Randal J. Kaufman among the world’s most highly cited researchers
Over the last decade, the publications of Randal J. Kaufman are among the top 1% in the world by number of citations
Sanford Burnham Prebys professor Randal J. Kaufman, Ph.D. was included on Clarivate’s 2022 Highly Cited Researchers list, a global ranking of influential researchers based on the number of times their work has been cited in peer-reviewed publication over the last decade. Launched in 2014 by Clarivate, a global research analytics company, the list identifies scientists who have demonstrated exceptional influence in their respective fields.
“The Highly Cited Researchers list identifies and celebrates exceptional individual researchers at Sanford Burnham Prebys who are having a significant impact on the research community as evidenced by the rate at which their work is being cited by their peers,” says David Pendlebury, head of Research Analysis at the Institute for Scientific Information at Clarivate. “These individuals are helping to transform human ingenuity into our world’s greatest breakthroughs – and it is an honor to celebrate their achievements.”
The 2022 list includes 6,938 individuals from 69 countries. With 2,764 American researchers named to the list, the United States had the greatest number of highly cited researchers compared to any other country, representing 38.3 percent of the complete list.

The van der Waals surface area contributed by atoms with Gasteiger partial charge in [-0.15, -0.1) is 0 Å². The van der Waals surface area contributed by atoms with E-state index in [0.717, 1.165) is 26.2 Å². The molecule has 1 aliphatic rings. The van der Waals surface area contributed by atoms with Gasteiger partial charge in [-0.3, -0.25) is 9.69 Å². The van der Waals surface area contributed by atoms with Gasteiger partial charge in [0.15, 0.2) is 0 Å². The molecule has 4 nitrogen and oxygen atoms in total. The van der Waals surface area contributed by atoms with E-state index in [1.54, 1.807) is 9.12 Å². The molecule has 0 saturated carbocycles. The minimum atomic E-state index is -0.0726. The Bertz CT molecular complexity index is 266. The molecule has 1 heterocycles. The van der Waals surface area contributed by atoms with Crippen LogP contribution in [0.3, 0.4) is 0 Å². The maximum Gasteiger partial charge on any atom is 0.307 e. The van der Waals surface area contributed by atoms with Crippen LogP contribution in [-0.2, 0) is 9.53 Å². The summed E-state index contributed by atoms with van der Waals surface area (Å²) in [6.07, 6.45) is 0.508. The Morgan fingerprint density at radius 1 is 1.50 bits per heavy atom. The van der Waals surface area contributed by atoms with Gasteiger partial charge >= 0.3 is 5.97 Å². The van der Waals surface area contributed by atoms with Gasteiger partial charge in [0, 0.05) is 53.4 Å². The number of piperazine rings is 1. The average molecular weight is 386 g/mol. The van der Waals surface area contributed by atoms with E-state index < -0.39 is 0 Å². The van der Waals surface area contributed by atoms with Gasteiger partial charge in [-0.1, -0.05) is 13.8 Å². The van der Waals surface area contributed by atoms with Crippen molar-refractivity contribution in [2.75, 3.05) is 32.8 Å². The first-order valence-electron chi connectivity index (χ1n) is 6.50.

Randal J. Kaufman, Ph.D. – Discovering how proteins fold
Randal J Kaufman has a legacy of scientific contribution that extends across academia and industry alike. His landmark studies in the 1980’s contributed to the discovery of the unfolded protein response, a ubiquitous cellular stress response that occurs when misfolded proteins accumulate in cells. This response has been associated with an enormous array of human disease, including cancer, neurological, metabolic, genetic and inflammatory disorders, as well as the symptoms associated with aging. Today, his work continues to focus on explaining how and why misfolded proteins contribute to cell malfunctions and death, and his findings continue to shape the research of others through his highly cited publications.